People with Dyslexia, have problem to get access to both the Word Analyzer and the Word Detector. This may cause them to compensate and rely more heavily on sounding out words. Dyslexics may compensate by using the right side of the brain that takes visual cues from story pictures  to decipher words.

Here is a link to my previous Ghotit Blog My Dyslexia and Phonological Processing

And for a relieve, look at Ghotit Real Writer and Reader designed for those with Dyslexia and Dysgraphia.

A Dyslexic Spell Checker – Holic

A few days ago I went to sort out some open bureaucracy issue. After an hour of presenting my case to the clerk, the clerk handed me a form and I was asked to write on the spot my request. Suddenly I felt sweat all over me – I had just encountered my worse fear – I must write a letter without any spell checker assistance.

I started writing the letter, and after a few minutes I looked at the paper and saw that my worst nightmare had come true. The paper looked graphically like it had suffered a tsunami… the lines were so crooked … the size of the letters uneven… the paper full of words that I had absolutely no idea if I had spelled correctly, but being familiar with my spelling track record, assumed were spelled completely wrong… The language too was really plain and dull as I tried to express myself in words which I had some confidence that I could spell right…

When I reread what I wrote, I felt that the overall presentation of my case was really poor, and that I would not get very far with such a written request… I quietly approached the clerk, and told him that I had to run and that I would return with the written request soon… Of course I was running off to my computer with my word processor and friendly spell checker…

I am not used to writing any more with a pen and paper. I believe that is true for many of us who perform most of their writing using a computer. As a heavy dyslexic, I have struggled my whole life with very poor spelling. My spelling is so poor, that I even found conventional spell checker not providing the assistance I required. I finally went and developed (with assistance of course) a spell checker optimized for people like me, for people with dyslexia. And today following this paper-writing exercise, I must admit that I have become a true Spell Checker – Holic – I just cannot write anymore without a friendly SpellChecker at my side…

Disabled – maybe… but the disability appears only in very rare occasions, and when I have my friendly spellchecker at my side I can write my case as well as anyone else…

Try the Ghotit SpellChecker at: www.ghotit.com

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Adult Dyslexics – Follow Technology Trends

I am an adult dyslexic in his early 40’s. Personal desktop computers made their household entrance during the 80’s, about the time I was in high-school. So from high school onwards, computers have accompanied my life. Younger adults in their 20’s and 30’s may have had computers introduced into their lives since elementary school.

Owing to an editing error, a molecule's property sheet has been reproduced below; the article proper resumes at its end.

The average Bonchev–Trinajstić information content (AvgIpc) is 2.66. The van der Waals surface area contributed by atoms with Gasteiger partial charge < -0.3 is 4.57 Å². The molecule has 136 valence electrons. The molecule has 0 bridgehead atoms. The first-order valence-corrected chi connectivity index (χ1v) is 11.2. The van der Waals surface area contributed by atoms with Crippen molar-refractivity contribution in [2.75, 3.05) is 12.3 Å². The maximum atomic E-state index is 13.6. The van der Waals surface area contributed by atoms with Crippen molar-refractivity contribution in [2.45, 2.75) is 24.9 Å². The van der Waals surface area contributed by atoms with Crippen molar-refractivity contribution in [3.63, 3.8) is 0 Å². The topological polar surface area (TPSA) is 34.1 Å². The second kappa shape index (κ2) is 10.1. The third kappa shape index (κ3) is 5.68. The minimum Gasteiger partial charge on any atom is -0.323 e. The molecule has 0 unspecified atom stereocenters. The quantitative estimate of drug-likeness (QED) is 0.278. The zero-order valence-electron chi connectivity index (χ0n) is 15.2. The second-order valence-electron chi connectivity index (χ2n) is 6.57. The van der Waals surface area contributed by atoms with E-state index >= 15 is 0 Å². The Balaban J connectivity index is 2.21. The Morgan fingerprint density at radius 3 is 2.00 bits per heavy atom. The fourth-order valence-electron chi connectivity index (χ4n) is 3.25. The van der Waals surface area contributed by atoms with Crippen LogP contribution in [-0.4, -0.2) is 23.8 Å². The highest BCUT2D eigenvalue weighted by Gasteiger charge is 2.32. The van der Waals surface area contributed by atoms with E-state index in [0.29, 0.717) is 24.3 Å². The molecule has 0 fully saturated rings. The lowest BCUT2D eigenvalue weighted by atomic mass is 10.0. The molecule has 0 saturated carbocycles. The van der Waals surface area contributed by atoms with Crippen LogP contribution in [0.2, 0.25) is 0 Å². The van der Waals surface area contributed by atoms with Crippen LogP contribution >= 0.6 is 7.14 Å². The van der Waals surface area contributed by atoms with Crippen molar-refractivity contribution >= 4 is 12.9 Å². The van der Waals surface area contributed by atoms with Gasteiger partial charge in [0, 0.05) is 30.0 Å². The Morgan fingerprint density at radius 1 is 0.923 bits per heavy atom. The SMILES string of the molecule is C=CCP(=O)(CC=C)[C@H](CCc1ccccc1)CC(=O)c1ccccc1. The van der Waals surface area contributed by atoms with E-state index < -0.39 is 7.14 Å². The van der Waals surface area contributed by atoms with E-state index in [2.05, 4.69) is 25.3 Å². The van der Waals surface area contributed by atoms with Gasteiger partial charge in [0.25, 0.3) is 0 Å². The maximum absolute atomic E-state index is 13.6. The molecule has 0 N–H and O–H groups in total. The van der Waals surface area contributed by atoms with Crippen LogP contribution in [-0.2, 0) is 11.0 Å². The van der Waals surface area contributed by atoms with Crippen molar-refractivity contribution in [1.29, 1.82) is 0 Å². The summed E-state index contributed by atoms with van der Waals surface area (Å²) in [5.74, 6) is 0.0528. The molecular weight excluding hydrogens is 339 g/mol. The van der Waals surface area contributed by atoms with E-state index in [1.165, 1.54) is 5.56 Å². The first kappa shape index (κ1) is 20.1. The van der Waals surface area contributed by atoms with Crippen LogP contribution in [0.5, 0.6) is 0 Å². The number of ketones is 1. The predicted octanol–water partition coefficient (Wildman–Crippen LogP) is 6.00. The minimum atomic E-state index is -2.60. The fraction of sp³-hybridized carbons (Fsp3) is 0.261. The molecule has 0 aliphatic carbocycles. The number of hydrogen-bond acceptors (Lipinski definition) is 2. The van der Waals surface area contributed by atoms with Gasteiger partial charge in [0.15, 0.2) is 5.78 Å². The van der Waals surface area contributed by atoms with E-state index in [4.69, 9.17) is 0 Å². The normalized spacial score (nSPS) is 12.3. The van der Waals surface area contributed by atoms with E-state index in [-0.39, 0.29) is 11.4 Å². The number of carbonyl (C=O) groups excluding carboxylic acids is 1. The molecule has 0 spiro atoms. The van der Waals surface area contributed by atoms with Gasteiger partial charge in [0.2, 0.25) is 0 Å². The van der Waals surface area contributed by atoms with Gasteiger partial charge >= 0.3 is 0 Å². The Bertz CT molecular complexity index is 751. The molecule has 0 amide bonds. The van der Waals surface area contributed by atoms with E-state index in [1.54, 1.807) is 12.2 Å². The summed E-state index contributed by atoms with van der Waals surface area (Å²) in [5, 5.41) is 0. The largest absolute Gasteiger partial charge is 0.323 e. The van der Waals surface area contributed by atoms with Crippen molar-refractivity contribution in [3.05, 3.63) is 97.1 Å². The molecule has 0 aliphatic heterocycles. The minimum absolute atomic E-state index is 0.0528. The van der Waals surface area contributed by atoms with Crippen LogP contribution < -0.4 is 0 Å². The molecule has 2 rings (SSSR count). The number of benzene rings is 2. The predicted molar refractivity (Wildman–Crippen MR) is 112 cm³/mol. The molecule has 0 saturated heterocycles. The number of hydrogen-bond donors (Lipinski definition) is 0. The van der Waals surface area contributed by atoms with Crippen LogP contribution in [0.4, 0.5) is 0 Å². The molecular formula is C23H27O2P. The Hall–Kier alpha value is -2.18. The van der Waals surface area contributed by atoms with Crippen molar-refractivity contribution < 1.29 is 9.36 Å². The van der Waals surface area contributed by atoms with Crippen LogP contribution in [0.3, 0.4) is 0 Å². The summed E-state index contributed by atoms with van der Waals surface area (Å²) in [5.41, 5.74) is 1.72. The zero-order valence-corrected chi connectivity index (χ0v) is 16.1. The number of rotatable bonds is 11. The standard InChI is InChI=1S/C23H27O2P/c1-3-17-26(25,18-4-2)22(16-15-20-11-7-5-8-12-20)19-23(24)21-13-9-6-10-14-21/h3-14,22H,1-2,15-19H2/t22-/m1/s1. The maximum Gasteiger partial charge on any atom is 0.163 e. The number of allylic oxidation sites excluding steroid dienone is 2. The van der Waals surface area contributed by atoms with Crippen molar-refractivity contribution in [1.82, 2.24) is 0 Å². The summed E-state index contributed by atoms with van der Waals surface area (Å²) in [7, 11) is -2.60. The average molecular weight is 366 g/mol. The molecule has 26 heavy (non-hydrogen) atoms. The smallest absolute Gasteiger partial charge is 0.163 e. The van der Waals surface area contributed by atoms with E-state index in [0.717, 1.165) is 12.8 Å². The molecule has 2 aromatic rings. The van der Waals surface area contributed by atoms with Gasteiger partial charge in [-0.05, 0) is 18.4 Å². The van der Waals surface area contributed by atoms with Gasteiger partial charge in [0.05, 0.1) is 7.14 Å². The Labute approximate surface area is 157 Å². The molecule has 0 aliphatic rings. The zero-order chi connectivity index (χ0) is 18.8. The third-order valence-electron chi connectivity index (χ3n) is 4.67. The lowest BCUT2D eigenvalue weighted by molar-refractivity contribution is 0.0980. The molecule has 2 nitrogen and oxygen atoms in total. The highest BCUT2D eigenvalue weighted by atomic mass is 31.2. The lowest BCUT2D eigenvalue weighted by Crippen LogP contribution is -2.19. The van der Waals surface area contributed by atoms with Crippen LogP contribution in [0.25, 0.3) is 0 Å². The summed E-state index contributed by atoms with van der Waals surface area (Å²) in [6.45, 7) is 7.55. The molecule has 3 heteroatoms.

There is no arguing the fact that computer technology has leaped forward in the past 30 years. Moore’s Law that predicted that computer power would double itself every 2 years or so has proven it correct since the early 1970s till this very day. Current Cloud Computing paradigms, enabling consumers to purchase computing and storage resources based on a utility consumption model (such as the consumption of electricity) from huge computer farms owned by the likes of Google and Amazon forebodes the next revolution in computing technology.

From the software side, dramatic advances are also continuously taking place. Open Source Code has enabled core infrastructure software components such as Operating Systems, Databases, Development Environments etc. to be widely available at low cost. Software trends such as the publishing of Application Programmer’s Interfaces (APIs) and developing Software Oriented Architecture (SOA) has made external software components suddenly interoperable and “meshed”-enabled with other software components.

So what does all this have to do with adult dyslexics and giving their writing another chance?

Well, I know many adult dyslexics that have struggled with their writing for years (myself included). They have worked with various built-in Word Processors’ spell-checkers. Usually at certain points in their education or careers they have even investigated and tried specialized dyslexia text correction solutions.

However, at a certain point, these adults have settled into a self-defined routine of working around their spelling and writing limitations. Their disappointments in finding a real working solution for their writing turn them off from continuing to seek a working solution. In a sense, they have given up hope in finding a truly effective solution.

But here is where the technological advances listed above come to play. The new technological innovations being introduced at a phenomenal pace bring with them new capabilities that may dramatically change the quality and effectiveness of assistive technologies, and writing assistive technologies in particular.

Ghotit develops innovative writing software for people with dyslexia. As a founder of Ghotit, I can confidently say that an offering like Ghotit could not have been delivered to the market 2 years earlier, without the dramatic technological leaps described above.

It is difficult to change ones’ habits, even more so for somebody that has tried so in the past and has been disappointed…

But the reward here is great…

The reward is acquiring the capabilities to dramatically improve ones’ communication skills and to convert ones’ poorly spelled writing to mainstream writing.